What Life Is Like for Afghan Refugees at NJ’s ‘Liberty Village’

Though grateful for a safe landing in the U.S., thousands of refugees—in limbo on a sprawling Pine Barrens military base—now face resettlement challenges.

Illustration by Margaret Riegel

A makeshift town—larger than many in New Jersey—took shape at a sprawling military base in the Pine Barrens, as more than 13,000 Afghan refugees awaited permanent resettlement around the United States by late fall.

The refugees began arriving at Joint Base McGuire-Dix-Lakehurst—in the geographic center of New Jersey—in late August as part of the frantic airlift from Kabul during the U.S. withdrawal from Afghanistan. Most left their country with just the clothes on their backs. In New Jersey, these refugees have been housed in barracks and large tents typically used for deployments, mostly sleeping on bunk beds, says Air Force Capt. Sarah J. Johnson. The goal, she says, was “to make it, as much as possible, like a place our guests can call home for a little while.”

About 2,000 service members were assigned to the operation at the Joint Base, dubbed “Liberty Village” and one of eight military installations around the country that has hosted tens of thousands of Afghan refugees since the airlift began, according to the Department of Defense.

The federal government allocated more than $1.5 billion for the Afghan resettlement, one of the largest efforts of its kind in at least a generation. Spanning Burlington and Ocean counties, the Joint Base has served as a way station for refugees before. About 30,000 Hungarians came through McGuire Air Force Base following the 1956 revolution, and 4,000 ethnic Albanians fleeing Kosovo were housed at Fort Dix in 1999. Hundreds of Haitians were airlifted to the Joint Base following an earthquake in 2010.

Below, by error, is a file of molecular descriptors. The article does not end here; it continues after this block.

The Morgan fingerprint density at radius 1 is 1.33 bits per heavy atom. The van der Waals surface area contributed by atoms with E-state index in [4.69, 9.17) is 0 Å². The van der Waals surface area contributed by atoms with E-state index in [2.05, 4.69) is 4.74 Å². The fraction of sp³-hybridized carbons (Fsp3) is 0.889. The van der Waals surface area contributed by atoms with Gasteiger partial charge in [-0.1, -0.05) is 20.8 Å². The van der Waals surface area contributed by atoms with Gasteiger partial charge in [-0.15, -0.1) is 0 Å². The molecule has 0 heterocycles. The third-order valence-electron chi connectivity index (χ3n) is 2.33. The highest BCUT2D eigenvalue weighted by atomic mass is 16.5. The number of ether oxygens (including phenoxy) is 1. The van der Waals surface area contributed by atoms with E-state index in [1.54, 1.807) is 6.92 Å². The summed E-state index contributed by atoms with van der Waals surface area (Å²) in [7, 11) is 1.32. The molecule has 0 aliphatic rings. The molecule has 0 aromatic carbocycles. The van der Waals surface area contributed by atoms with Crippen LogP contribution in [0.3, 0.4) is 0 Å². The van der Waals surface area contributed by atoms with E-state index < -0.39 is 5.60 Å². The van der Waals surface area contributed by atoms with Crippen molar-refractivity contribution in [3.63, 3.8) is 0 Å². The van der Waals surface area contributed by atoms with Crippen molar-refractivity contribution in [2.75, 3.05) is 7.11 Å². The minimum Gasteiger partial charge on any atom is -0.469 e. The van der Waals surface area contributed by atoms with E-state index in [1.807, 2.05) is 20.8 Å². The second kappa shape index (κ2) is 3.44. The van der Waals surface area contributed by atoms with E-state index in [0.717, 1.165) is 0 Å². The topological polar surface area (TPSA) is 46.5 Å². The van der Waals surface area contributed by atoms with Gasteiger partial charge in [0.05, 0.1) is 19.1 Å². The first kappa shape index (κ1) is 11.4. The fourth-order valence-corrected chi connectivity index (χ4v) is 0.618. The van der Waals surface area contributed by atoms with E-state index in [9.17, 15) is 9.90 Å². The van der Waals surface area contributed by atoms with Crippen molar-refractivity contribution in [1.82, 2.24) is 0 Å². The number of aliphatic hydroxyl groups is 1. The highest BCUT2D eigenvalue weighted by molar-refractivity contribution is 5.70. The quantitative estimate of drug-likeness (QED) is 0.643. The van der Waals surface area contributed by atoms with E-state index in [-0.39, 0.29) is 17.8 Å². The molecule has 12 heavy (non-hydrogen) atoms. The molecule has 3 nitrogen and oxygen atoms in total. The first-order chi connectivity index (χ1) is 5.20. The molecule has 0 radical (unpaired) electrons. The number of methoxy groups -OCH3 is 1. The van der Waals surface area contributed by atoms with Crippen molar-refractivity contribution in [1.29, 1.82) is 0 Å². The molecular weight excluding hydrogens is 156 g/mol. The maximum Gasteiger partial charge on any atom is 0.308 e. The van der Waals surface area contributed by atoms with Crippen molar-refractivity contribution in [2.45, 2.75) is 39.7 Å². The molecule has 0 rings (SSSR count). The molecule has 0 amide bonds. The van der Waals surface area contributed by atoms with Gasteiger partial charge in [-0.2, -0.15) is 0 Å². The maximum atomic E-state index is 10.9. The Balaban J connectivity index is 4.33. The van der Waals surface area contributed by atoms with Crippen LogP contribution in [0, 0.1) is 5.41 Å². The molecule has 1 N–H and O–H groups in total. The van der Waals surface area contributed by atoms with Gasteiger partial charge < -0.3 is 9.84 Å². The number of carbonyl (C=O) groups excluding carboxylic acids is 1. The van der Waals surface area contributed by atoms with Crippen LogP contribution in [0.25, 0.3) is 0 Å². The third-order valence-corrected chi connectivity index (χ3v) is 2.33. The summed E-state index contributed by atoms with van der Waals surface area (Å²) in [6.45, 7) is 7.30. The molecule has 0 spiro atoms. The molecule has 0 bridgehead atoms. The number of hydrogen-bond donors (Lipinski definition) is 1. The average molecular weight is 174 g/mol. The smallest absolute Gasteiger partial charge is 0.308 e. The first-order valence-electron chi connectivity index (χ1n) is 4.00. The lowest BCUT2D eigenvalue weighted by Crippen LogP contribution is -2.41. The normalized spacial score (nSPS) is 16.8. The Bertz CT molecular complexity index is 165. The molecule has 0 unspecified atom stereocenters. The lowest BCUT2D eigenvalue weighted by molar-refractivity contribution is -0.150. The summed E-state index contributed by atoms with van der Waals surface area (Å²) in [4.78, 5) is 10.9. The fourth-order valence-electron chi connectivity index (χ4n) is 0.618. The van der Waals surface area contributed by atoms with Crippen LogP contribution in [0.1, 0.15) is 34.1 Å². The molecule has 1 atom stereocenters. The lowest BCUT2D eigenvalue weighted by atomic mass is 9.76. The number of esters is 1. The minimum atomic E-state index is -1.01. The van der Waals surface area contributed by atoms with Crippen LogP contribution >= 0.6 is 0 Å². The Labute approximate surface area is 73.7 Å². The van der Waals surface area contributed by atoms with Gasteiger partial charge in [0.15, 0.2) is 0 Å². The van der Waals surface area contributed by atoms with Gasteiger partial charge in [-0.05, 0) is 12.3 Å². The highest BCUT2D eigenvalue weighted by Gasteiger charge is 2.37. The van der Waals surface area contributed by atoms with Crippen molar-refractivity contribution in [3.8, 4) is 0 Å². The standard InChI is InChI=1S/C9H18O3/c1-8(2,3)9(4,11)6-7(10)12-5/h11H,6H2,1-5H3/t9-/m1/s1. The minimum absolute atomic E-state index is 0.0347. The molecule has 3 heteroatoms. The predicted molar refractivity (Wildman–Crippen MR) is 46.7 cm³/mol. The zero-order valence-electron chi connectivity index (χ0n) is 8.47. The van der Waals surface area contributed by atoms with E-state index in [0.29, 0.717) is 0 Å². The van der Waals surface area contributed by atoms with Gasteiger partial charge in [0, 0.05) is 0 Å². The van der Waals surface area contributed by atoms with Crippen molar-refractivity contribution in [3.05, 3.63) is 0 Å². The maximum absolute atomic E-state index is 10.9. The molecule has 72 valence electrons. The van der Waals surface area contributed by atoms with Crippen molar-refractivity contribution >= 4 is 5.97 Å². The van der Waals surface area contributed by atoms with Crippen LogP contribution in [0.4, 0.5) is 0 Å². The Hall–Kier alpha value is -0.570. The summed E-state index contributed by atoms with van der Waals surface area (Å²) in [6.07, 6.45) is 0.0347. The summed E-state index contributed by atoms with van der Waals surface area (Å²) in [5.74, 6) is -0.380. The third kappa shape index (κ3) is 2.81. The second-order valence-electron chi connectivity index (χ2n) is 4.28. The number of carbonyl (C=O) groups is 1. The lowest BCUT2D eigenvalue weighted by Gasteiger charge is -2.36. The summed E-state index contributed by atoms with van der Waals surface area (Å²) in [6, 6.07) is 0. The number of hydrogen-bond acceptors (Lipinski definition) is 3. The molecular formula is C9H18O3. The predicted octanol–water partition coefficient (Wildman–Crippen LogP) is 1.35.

Today, federal and state agencies have partnered with nonprofit groups and volunteers to pull it off. On base, the military provided meals, shelter and basic toiletries. Legions of New Jerseyans stepped up to meet other needs, from the immediate–like winter coats, diapers and strollers—to the more complex tasks of finding housing and jobs for the refugees. There were volunteer translators and English teachers, clerics, attorneys, job coaches, barbers and beauticians.

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By the end of October, the Muslim Center of Greater Princeton in West Windsor had collected 30 truckloads of items to the base, says Lindsey Stephenson, a member of the mosque. “I think people felt that God has put them so close to us, that it’s up to us to provide what we can,” she says. Stephenson speaks Farsi and has served as a translator. Many of the refugees worked with the U.S. in Afghanistan and speak some English while others speak Dari (the Afghan dialect of Farsi), and Pashto. On Halloween weekend, the mosque collected thermoses so the Afghans could more easily drink hot tea, which plays a big part in their culture and family life.

Powered by generators, the large tents—which each house about 400 people—are heated but provide limited privacy for families. Though grateful for the safe landing, many refugees have grown discouraged, aid workers say, as they wait for the immigration and work authorization paperwork and resources that will allow them to establish legal residency. We’re told refugees were largely traumatized by their abrupt departure and worried about being able to reunite with family left behind. “Everybody’s path has been jarring and unexpected,” says Alain Mentha, executive director of Welcome Home Jersey City, a nonprofit working on resettlement. “The first few months are an emotional rollercoaster for families in refugee camps.”